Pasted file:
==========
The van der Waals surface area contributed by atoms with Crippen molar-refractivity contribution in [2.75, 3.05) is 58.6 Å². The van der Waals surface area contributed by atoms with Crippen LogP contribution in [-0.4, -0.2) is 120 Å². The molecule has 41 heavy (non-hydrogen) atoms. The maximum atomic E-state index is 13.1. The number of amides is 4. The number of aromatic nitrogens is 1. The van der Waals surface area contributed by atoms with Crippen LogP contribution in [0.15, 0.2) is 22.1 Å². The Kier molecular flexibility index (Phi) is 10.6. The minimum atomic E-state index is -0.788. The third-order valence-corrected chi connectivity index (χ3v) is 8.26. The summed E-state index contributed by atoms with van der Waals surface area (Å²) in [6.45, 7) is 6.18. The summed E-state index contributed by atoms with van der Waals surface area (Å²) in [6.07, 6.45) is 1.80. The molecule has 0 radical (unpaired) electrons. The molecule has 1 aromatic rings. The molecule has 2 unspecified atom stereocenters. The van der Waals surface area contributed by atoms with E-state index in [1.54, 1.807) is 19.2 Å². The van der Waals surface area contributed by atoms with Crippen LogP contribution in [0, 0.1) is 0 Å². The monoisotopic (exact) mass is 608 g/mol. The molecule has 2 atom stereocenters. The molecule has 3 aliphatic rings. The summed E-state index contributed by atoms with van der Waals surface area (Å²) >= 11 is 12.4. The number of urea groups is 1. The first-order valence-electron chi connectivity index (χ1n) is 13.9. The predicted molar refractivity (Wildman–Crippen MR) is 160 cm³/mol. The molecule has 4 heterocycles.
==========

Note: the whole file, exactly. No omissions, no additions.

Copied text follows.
The van der Waals surface area contributed by atoms with Crippen molar-refractivity contribution in [2.75, 3.05) is 58.6 Å². The van der Waals surface area contributed by atoms with Crippen LogP contribution in [-0.4, -0.2) is 120 Å². The molecule has 41 heavy (non-hydrogen) atoms. The maximum atomic E-state index is 13.1. The number of amides is 4. The number of aromatic nitrogens is 1. The van der Waals surface area contributed by atoms with Crippen LogP contribution in [0.15, 0.2) is 22.1 Å². The Kier molecular flexibility index (Phi) is 10.6. The minimum atomic E-state index is -0.788. The third-order valence-corrected chi connectivity index (χ3v) is 8.26. The summed E-state index contributed by atoms with van der Waals surface area (Å²) in [6.45, 7) is 6.18. The summed E-state index contributed by atoms with van der Waals surface area (Å²) in [6.07, 6.45) is 1.80. The molecule has 0 radical (unpaired) electrons. The molecule has 1 aromatic rings. The molecule has 2 unspecified atom stereocenters. The van der Waals surface area contributed by atoms with E-state index in [1.54, 1.807) is 19.2 Å². The van der Waals surface area contributed by atoms with Crippen LogP contribution in [0, 0.1) is 0 Å². The monoisotopic (exact) mass is 608 g/mol. The molecule has 2 atom stereocenters. The molecule has 3 aliphatic rings. The summed E-state index contributed by atoms with van der Waals surface area (Å²) >= 11 is 12.4. The number of urea groups is 1. The first-order valence-electron chi connectivity index (χ1n) is 13.9. The predicted molar refractivity (Wildman–Crippen MR) is 160 cm³/mol. The molecule has 4 heterocycles.